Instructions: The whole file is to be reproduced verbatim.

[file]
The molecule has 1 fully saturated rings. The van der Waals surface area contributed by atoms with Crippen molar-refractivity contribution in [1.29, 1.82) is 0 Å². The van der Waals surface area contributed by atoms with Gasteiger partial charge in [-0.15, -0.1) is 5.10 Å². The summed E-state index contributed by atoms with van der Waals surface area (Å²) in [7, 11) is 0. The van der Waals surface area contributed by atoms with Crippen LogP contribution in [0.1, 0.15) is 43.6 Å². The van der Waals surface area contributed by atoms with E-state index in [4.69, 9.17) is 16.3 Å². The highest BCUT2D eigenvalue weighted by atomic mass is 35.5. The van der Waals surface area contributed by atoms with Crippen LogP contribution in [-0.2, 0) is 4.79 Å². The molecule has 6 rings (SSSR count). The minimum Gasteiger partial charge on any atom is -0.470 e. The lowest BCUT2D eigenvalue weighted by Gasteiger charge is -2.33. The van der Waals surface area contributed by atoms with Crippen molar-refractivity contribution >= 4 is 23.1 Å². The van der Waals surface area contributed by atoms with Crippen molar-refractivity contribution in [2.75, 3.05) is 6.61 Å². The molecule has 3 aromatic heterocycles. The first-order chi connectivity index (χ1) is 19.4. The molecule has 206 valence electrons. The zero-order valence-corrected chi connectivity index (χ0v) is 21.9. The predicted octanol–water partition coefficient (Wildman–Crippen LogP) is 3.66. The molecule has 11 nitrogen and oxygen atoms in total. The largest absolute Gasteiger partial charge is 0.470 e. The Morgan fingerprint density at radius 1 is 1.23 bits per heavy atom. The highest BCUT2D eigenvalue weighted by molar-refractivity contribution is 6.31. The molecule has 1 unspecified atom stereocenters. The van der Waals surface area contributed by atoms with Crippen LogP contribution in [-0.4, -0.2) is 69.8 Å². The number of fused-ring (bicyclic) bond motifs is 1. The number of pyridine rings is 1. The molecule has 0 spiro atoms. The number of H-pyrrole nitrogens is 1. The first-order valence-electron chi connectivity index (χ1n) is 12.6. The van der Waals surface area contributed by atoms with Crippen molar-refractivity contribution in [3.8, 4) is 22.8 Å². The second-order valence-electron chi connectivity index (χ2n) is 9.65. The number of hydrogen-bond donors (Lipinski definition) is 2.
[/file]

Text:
The molecule has 1 fully saturated rings. The van der Waals surface area contributed by atoms with Crippen molar-refractivity contribution in [1.29, 1.82) is 0 Å². The van der Waals surface area contributed by atoms with Gasteiger partial charge in [-0.15, -0.1) is 5.10 Å². The summed E-state index contributed by atoms with van der Waals surface area (Å²) in [7, 11) is 0. The van der Waals surface area contributed by atoms with Crippen LogP contribution in [0.1, 0.15) is 43.6 Å². The van der Waals surface area contributed by atoms with E-state index in [4.69, 9.17) is 16.3 Å². The highest BCUT2D eigenvalue weighted by atomic mass is 35.5. The van der Waals surface area contributed by atoms with Crippen LogP contribution in [-0.2, 0) is 4.79 Å². The molecule has 6 rings (SSSR count). The minimum Gasteiger partial charge on any atom is -0.470 e. The lowest BCUT2D eigenvalue weighted by Gasteiger charge is -2.33. The van der Waals surface area contributed by atoms with Crippen molar-refractivity contribution >= 4 is 23.1 Å². The van der Waals surface area contributed by atoms with Crippen molar-refractivity contribution in [2.75, 3.05) is 6.61 Å². The molecule has 3 aromatic heterocycles. The first-order chi connectivity index (χ1) is 19.4. The molecule has 206 valence electrons. The zero-order valence-corrected chi connectivity index (χ0v) is 21.9. The predicted octanol–water partition coefficient (Wildman–Crippen LogP) is 3.66. The molecule has 11 nitrogen and oxygen atoms in total. The largest absolute Gasteiger partial charge is 0.470 e. The Morgan fingerprint density at radius 1 is 1.23 bits per heavy atom. The highest BCUT2D eigenvalue weighted by molar-refractivity contribution is 6.31. The molecule has 1 unspecified atom stereocenters. The van der Waals surface area contributed by atoms with Crippen LogP contribution in [-0.4, -0.2) is 69.8 Å². The number of fused-ring (bicyclic) bond motifs is 1. The number of pyridine rings is 1. The molecule has 0 spiro atoms. The number of H-pyrrole nitrogens is 1. The first-order valence-electron chi connectivity index (χ1n) is 12.6. The van der Waals surface area contributed by atoms with Crippen molar-refractivity contribution in [3.8, 4) is 22.8 Å². The second-order valence-electron chi connectivity index (χ2n) is 9.65. The number of hydrogen-bond donors (Lipinski definition) is 2.